We are two South-Asianists, looking for two more papers for the panel we are organizing on "Encountering the Exotic: Responses to the New and Foreign in Early Modern and Colonial South Asia". The draft-abstract is given below. We would very much like to put together a diverse panel, and the abstract below shows that there is considerable lee-way in presenting, both in terms of temporal and thematic scope and content. If interested, please send your abstracts to either me at firstname.lastname@example.org or to Nicolas Roth at email@example.com, by the 1st of August 2017.
Our very best wishes,
Mou Banerjee and Nicolas Roth.
Panel Abstract -
Encountering the Exotic: Responses to the New and the Foreign in Early-Modern and Colonial South Asia
The Columbian Exchange and the later rapid expansion of European trade and colonial power, brought a staggering array of new artifacts, materials, commercial goods, flora and fauna, and new people to South Asia. These immense encounters with "newness" resulted in novel exchanges of information and creation of new information networks, and facilitated new modes of engagement in intellectual, legal and political thought and practice. Despite considerable and well-received scholarly work on European engagements with the exotic, research on South-Asian intellectual responses to these novelties is a comparatively new and growing field.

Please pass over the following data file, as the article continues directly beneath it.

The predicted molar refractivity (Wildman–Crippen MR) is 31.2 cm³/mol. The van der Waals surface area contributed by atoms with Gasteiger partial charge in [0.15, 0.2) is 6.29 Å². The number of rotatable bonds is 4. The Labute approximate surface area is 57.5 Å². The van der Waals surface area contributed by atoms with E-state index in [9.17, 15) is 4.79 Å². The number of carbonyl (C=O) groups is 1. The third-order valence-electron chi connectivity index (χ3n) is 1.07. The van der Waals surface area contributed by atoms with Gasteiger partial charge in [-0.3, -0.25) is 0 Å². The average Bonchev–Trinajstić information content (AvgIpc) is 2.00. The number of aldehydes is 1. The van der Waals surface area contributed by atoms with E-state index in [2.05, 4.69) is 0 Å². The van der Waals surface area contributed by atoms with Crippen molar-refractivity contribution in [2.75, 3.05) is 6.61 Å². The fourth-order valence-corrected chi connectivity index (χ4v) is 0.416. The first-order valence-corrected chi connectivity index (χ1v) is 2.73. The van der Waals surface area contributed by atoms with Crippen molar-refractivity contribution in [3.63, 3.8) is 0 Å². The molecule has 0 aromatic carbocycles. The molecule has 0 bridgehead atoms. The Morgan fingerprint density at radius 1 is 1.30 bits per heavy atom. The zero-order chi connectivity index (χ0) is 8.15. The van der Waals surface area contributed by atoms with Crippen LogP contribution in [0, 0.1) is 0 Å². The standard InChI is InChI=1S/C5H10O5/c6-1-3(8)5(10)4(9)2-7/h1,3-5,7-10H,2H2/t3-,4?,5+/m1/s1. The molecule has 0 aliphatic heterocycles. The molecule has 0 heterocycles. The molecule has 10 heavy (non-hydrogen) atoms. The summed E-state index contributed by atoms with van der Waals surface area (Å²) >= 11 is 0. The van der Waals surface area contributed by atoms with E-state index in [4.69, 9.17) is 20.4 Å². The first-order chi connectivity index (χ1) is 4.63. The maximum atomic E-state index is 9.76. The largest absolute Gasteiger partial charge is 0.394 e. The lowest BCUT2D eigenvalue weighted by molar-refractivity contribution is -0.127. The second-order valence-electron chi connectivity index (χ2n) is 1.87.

The papers in this panel will examine this hitherto little-explored perspective through a series of case studies from different parts of the sub-continent, and based on archival materials in a number of South-Asian literary languages. In other words, this panel hopes to reverse the lens of what is familiar and what is exotic, by privileging the views of South Asians as they encountered new life-worlds, from the fifteenth century to the early nineteenth century.
This panel, thus, will shed light on how novel and foreign material good and ideas entering the region were noted, scrutinized, celebrated, criticized, pointedly rejected, or conspicuously ignored by South Asians of all classes, elite intellectuals or subalterns. The panel hopes to probe the socio-cultural commitments and intellectual choices behind these representations of the exotic.